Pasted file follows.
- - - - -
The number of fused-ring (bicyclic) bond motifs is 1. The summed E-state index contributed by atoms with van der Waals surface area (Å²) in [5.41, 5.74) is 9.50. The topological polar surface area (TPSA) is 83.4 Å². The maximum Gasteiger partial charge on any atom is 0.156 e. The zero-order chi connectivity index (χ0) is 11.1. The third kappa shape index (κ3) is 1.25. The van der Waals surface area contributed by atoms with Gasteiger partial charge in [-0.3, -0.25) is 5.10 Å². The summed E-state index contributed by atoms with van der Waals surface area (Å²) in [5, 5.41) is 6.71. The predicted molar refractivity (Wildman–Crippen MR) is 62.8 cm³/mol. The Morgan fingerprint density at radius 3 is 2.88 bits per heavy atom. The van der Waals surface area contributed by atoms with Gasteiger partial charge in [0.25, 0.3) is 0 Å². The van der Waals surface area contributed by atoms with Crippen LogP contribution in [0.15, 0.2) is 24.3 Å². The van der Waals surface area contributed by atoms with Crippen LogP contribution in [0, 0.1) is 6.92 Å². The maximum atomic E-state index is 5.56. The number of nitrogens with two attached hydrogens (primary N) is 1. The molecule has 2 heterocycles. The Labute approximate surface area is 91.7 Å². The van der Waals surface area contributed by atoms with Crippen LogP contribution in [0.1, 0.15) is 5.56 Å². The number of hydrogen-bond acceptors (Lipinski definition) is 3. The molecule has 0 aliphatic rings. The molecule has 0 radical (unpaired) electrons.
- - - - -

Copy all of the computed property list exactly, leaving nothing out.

The number of fused-ring (bicyclic) bond motifs is 1. The summed E-state index contributed by atoms with van der Waals surface area (Å²) in [5.41, 5.74) is 9.50. The topological polar surface area (TPSA) is 83.4 Å². The maximum Gasteiger partial charge on any atom is 0.156 e. The zero-order chi connectivity index (χ0) is 11.1. The third kappa shape index (κ3) is 1.25. The van der Waals surface area contributed by atoms with Gasteiger partial charge in [-0.3, -0.25) is 5.10 Å². The summed E-state index contributed by atoms with van der Waals surface area (Å²) in [5, 5.41) is 6.71. The predicted molar refractivity (Wildman–Crippen MR) is 62.8 cm³/mol. The Morgan fingerprint density at radius 3 is 2.88 bits per heavy atom. The van der Waals surface area contributed by atoms with Gasteiger partial charge in [0.25, 0.3) is 0 Å². The van der Waals surface area contributed by atoms with Crippen LogP contribution in [0.15, 0.2) is 24.3 Å². The van der Waals surface area contributed by atoms with Crippen LogP contribution in [0, 0.1) is 6.92 Å². The maximum atomic E-state index is 5.56. The number of nitrogens with two attached hydrogens (primary N) is 1. The molecule has 2 heterocycles. The Labute approximate surface area is 91.7 Å². The van der Waals surface area contributed by atoms with Crippen LogP contribution in [0.1, 0.15) is 5.56 Å². The number of hydrogen-bond acceptors (Lipinski definition) is 3. The molecule has 0 aliphatic rings. The molecule has 0 radical (unpaired) electrons.